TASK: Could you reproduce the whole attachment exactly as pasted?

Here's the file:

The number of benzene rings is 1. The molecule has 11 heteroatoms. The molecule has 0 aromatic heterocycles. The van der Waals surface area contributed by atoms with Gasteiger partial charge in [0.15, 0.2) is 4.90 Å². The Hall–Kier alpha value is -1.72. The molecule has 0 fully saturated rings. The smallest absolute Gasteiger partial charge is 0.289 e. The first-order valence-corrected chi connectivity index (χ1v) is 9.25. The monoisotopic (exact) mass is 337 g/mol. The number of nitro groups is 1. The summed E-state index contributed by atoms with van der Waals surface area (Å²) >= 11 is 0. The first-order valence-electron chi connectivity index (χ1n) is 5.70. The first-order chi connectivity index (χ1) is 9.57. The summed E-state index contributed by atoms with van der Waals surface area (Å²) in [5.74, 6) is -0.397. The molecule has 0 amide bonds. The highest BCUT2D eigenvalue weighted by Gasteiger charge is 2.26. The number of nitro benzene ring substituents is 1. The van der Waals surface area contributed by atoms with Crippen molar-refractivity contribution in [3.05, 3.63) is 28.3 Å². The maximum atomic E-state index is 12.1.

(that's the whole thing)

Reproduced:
The number of benzene rings is 1. The molecule has 11 heteroatoms. The molecule has 0 aromatic heterocycles. The van der Waals surface area contributed by atoms with Gasteiger partial charge in [0.15, 0.2) is 4.90 Å². The Hall–Kier alpha value is -1.72. The molecule has 0 fully saturated rings. The smallest absolute Gasteiger partial charge is 0.289 e. The first-order valence-corrected chi connectivity index (χ1v) is 9.25. The monoisotopic (exact) mass is 337 g/mol. The number of nitro groups is 1. The summed E-state index contributed by atoms with van der Waals surface area (Å²) >= 11 is 0. The first-order valence-electron chi connectivity index (χ1n) is 5.70. The first-order chi connectivity index (χ1) is 9.57. The summed E-state index contributed by atoms with van der Waals surface area (Å²) in [5.74, 6) is -0.397. The molecule has 0 amide bonds. The highest BCUT2D eigenvalue weighted by Gasteiger charge is 2.26. The number of nitro benzene ring substituents is 1. The van der Waals surface area contributed by atoms with Crippen molar-refractivity contribution in [3.05, 3.63) is 28.3 Å². The maximum atomic E-state index is 12.1.